The young cheese is rolled in ash, and then matured for a couple of weeks to allow the growth of a natural rind and the development of a more complex flavour.
In 1989, Kevin and Alison saw the light, gave up their Biochemistry and Human Biology backgrounds, and began their search for the ‘good life’. Their small start only afforded a few goats and barns, requiring them to live in a caravan.
Originally they supplied their goats’ milk to a local cheese-maker, but, when he retired, they took up the responsibility and became the cheese-makers themselves.
Going from strength to strength, the Blunts have become two of Britain’s more renowned cheese-makers, and now have 300 goats (and a house!).
LORRAINE’S ZUCCHINI SOUFFLÉ WITH BAKED GOAT CHEESE AND PANCETTA CREAM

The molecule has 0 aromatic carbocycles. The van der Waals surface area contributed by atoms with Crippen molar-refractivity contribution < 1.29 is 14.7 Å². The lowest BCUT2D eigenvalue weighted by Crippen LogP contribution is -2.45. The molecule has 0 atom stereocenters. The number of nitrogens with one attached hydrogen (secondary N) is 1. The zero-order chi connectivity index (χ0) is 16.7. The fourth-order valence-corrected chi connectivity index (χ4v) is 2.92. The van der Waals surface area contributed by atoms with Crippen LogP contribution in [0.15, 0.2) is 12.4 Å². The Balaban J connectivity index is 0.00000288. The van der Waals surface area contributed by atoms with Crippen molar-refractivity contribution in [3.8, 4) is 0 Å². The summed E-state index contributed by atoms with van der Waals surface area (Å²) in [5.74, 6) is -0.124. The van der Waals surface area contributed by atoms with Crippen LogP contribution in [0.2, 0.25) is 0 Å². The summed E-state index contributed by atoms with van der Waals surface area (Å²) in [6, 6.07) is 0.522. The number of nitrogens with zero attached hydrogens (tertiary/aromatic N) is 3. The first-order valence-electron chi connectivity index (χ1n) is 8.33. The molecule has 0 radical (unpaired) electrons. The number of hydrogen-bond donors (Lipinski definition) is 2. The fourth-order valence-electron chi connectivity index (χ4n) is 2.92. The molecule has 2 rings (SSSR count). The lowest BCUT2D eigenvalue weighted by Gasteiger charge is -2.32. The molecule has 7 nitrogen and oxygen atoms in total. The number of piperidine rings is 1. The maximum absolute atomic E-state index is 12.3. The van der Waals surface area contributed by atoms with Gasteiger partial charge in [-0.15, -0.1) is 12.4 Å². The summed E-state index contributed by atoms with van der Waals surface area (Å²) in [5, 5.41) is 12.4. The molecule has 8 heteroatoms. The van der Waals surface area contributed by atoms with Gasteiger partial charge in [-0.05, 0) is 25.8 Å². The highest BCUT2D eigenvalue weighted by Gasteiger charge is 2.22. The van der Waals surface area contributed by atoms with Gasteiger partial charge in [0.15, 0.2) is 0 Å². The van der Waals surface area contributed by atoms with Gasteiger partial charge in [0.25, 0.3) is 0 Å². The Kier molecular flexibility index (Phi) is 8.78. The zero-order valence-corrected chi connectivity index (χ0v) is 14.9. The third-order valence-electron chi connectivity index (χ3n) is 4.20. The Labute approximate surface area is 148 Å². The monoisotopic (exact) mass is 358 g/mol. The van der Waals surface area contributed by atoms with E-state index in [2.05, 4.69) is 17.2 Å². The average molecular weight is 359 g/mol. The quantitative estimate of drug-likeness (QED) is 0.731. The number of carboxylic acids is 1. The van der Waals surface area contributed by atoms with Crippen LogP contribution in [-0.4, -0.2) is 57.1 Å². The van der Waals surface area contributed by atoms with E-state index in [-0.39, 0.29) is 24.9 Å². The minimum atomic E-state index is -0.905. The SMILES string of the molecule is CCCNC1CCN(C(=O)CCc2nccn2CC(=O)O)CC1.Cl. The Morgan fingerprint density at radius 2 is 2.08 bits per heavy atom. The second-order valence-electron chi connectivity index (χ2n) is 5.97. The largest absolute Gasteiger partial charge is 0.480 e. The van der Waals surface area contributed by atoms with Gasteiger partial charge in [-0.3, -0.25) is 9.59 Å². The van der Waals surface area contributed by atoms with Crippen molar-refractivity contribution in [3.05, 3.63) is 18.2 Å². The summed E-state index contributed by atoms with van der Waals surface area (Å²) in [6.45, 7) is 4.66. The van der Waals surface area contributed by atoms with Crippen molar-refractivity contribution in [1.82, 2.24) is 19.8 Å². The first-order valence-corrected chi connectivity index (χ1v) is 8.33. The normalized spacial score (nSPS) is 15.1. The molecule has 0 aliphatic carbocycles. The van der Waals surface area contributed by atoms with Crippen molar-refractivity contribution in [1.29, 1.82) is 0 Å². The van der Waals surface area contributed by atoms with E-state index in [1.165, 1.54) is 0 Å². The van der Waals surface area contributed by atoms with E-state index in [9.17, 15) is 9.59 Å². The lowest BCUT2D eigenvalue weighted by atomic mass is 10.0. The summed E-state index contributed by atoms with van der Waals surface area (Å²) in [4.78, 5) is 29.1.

For the Zucchini (Courgette) Soufflé:
7 tablespoons unsalted butter
6½ tablespoons all-purpose flour
1½ tablespoons corn flour
1 cup milk
4 cups zucchini (courgette), finely grated, plus 12 thick strips for garnish
3 free-range egg yolks
3½ ounces goat cheese, plus 6 ¼-inch thick rounds
5 free-range egg whites
1¾ ounces chives, snipped
1 teaspoon ground sea salt
1 bunch flat-leaf parsley, for garnish
6 zucchini flowers, optional, for garnish
For the Pancetta Cream:
10 ounces pancetta lardons
1½ cups shallots, finely diced
1 red chili, finely diced
2½ teaspoons sugar
1½ teaspoons ground sea salt
2 teaspoons white pepper
3 cups plus 2¾ tablespoons heavy cream
Preheat an oven to 250°F. Cook the butter and flours together in a saucepan over medium heat to form a roux. Add the milk slowly while whisking continuously until the sauce thickens.
In a medium non-stick pan, cook the grated zucchini over medium-high heat until all the moisture has evaporated completely. Move the zucchini to a medium-size bowl, and mix with the egg yolks. Incorporate the zucchini mixture as well as the 3½ ounces of goat cheese into the white sauce, and allow to cool.